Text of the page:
Tardies Plague Second Semester Classes

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Tardies Plague Second Semester Classes

Zack Hatch, Contributor

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Every day at San Rafael High School, there are students that are late to class. Whether it’s because of traffic, the bus system, or they were just too lazy in the morning, it will happen for the rest of the scholastic year.

J.C. Blecka, an SRHS senior went as far to say that he would, “rather show up to school late than early.” At this point in the second semester of senior year, many students have stopped caring about being on time. I talked to about 10 other seniors all who shared similar responses.

Another senior who wished to remain anonymous said, “I didn’t go to first period today.”

The main response that I gathered was a simple “no.”

The problem is not limited to students coming late in the mornings, but also after lunch and sometimes even after brunch. Some students have no sense of urgency when the bell rings. They do not feel as if it is important to get to class on time.

The rule for tardies is that if a student is consecutively tardy twice to the same class in one week, they get detention. The other way to get detention is to have five tardies in one week from any class. Past 30 minutes then becomes an unexcused absence.

However, some students have realized that there is a way around this tardy system. What they will do is show up late to four classes of the week and show up on time or skip the last day to avoid getting detention.

Students can finesse the system and rack up a large amount of tardies with almost no punishment. This can be attributed to lenient teachers and a rule that does not work well.

If a student walks into a class late they become a distraction. Their arrival takes away from the other students learning time. This also affects the teacher because they then have to reteach the material.

Eric Wasserman, a broadcast reporter feels that showing up late is “disruptive for other students an the teachers.” However, he feels that tardiness should not affect a students grade in the class.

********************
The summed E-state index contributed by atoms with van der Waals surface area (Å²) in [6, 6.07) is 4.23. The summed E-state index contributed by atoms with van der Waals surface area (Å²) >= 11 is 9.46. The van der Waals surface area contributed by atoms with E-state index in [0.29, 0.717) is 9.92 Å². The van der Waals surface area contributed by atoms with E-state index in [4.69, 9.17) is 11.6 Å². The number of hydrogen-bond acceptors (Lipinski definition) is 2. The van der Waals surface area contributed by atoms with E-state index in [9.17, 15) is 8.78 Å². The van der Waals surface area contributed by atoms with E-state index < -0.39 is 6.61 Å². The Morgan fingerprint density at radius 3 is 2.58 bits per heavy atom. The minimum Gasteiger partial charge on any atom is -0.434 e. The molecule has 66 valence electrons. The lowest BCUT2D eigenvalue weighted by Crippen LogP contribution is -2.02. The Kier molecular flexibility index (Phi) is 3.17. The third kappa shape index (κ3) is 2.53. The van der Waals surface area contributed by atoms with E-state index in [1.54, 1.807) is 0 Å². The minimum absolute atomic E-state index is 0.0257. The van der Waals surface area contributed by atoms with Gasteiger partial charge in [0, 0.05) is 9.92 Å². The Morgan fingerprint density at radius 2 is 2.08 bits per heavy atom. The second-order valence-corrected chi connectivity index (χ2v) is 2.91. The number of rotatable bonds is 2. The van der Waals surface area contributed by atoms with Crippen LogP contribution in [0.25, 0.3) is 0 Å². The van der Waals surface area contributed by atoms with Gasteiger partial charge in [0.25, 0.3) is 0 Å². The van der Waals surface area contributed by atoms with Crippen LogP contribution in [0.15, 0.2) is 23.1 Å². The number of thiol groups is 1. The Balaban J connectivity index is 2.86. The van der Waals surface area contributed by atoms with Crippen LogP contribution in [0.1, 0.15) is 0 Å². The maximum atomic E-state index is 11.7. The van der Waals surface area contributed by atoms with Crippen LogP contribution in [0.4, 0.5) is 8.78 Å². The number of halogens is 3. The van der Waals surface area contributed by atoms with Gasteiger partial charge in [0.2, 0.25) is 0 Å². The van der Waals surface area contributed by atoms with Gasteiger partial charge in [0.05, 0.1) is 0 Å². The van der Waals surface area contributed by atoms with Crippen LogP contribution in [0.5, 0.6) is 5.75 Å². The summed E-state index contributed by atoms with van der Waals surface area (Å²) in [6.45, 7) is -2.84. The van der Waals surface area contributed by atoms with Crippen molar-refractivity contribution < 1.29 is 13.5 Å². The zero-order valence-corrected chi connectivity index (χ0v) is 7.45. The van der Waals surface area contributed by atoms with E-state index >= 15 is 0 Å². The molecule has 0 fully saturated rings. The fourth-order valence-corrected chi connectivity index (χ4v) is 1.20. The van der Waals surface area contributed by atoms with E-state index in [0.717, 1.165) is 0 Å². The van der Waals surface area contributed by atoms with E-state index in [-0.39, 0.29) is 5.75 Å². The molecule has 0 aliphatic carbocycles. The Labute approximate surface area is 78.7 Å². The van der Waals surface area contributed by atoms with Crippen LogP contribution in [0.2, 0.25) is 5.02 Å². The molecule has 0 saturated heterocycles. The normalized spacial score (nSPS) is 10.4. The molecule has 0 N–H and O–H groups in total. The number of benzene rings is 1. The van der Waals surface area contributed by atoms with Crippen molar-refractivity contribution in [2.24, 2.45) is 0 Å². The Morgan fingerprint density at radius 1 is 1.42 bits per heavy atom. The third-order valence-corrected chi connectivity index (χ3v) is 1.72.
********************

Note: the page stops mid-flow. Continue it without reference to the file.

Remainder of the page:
He argues that, “then you’ll almost have incentive to not go at all and get it excused, so you end up missing out on learning.” Showing up late to class can have a worse effect than not showing up at all.

Mr. Simenstad said that he will lock the door after the bell to keep late students from interrupting his class. He does not want them to take away from the other students time for learning. He related this tactic to that of the teacher Mr. Hand from a movie he had watched called Fast Times at Ridgemont High.

Another teacher, Ms. Pikkarainen said that after the bell she will mark some students tardy if a student is not in their seat. She also said that if a student comes so late that they miss an assignment, often times she will not let them make it up.

Now there is a new addition to this system in the form of a tardy referral. This was implemented by Dr. Pitcher because teachers would complain that students kept showing up late and disrupting the class but nothing was being done.

The referral allows teachers to send a student to the office if they are late two times in one week to their class. Despite the complaint, it is not often used with only about six teachers turning them in regularly. Other teachers take it upon themselves to keep a student in during brunch or lunch if they are tardy.    

One teacher that has used this tardy referral is Ms. Crome. After senior Nick Boulter was late two times she sent him to the office to get a detention.

In a text message he said, “(I) got a tardy twice this week and now I have detention. But when I skip class nothing happens, so if I am late it is better to not show up.”

The detention is meant to show the students that coming late is not worth staying after school for a hour. For many students, this is enough to get them back on track as far as showing up on time.

Dr. Pitcher explained, “Per California Education Code, we can’t suspend or do anything more than detention.” Sometimes students do not even show up to detention. This makes the administrators find other ways for them to serve the time like going to the office for brunch and lunch.

Not showing up to detention twice can led to and in house suspension. Sometimes though if a student comes in with a note to excuse their absence, they will get a third detention. This means that a student sits in the main office and misses their classes.

Detention is meant to change the students behavior. It shows the student that being late is not worth staying after school.

“I just like to wake up a little bit later…I’m lazy,” said senior Nilo Benicio. Many seniors are starting to feel that school is not very important. They feel as if it does not matter to them.

This is part of the problem. Students not caring make it difficult for the teacher to teach.

There are expectations within the school that the teachers will come to teach and that the students will come to learn. This access to free public education can be taken for granted. The carelessness of students hurts the other’s ability to learn.

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